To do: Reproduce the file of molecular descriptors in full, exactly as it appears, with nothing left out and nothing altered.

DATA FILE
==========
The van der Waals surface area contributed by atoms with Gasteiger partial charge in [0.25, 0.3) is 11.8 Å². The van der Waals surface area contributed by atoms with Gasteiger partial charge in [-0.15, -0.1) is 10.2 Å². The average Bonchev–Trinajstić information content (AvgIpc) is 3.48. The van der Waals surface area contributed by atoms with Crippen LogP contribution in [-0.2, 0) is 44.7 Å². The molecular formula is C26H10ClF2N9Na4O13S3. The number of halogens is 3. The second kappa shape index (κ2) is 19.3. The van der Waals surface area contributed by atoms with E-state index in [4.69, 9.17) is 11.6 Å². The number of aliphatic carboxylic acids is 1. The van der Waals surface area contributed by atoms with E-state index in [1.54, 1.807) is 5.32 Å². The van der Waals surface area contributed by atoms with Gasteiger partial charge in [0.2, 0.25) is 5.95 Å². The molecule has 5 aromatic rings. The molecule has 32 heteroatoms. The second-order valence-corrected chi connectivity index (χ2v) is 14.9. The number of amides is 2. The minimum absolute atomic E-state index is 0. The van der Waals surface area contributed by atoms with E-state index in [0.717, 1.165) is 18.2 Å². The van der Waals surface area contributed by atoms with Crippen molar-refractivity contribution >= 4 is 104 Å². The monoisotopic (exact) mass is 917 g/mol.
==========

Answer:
The van der Waals surface area contributed by atoms with Gasteiger partial charge in [0.25, 0.3) is 11.8 Å². The van der Waals surface area contributed by atoms with Gasteiger partial charge in [-0.15, -0.1) is 10.2 Å². The average Bonchev–Trinajstić information content (AvgIpc) is 3.48. The van der Waals surface area contributed by atoms with Crippen LogP contribution in [-0.2, 0) is 44.7 Å². The molecular formula is C26H10ClF2N9Na4O13S3. The number of halogens is 3. The second kappa shape index (κ2) is 19.3. The van der Waals surface area contributed by atoms with E-state index in [4.69, 9.17) is 11.6 Å². The number of aliphatic carboxylic acids is 1. The van der Waals surface area contributed by atoms with E-state index in [1.54, 1.807) is 5.32 Å². The van der Waals surface area contributed by atoms with Gasteiger partial charge in [0.2, 0.25) is 5.95 Å². The molecule has 5 aromatic rings. The molecule has 32 heteroatoms. The second-order valence-corrected chi connectivity index (χ2v) is 14.9. The number of amides is 2. The minimum absolute atomic E-state index is 0. The van der Waals surface area contributed by atoms with E-state index in [0.717, 1.165) is 18.2 Å². The van der Waals surface area contributed by atoms with Crippen molar-refractivity contribution >= 4 is 104 Å². The monoisotopic (exact) mass is 917 g/mol.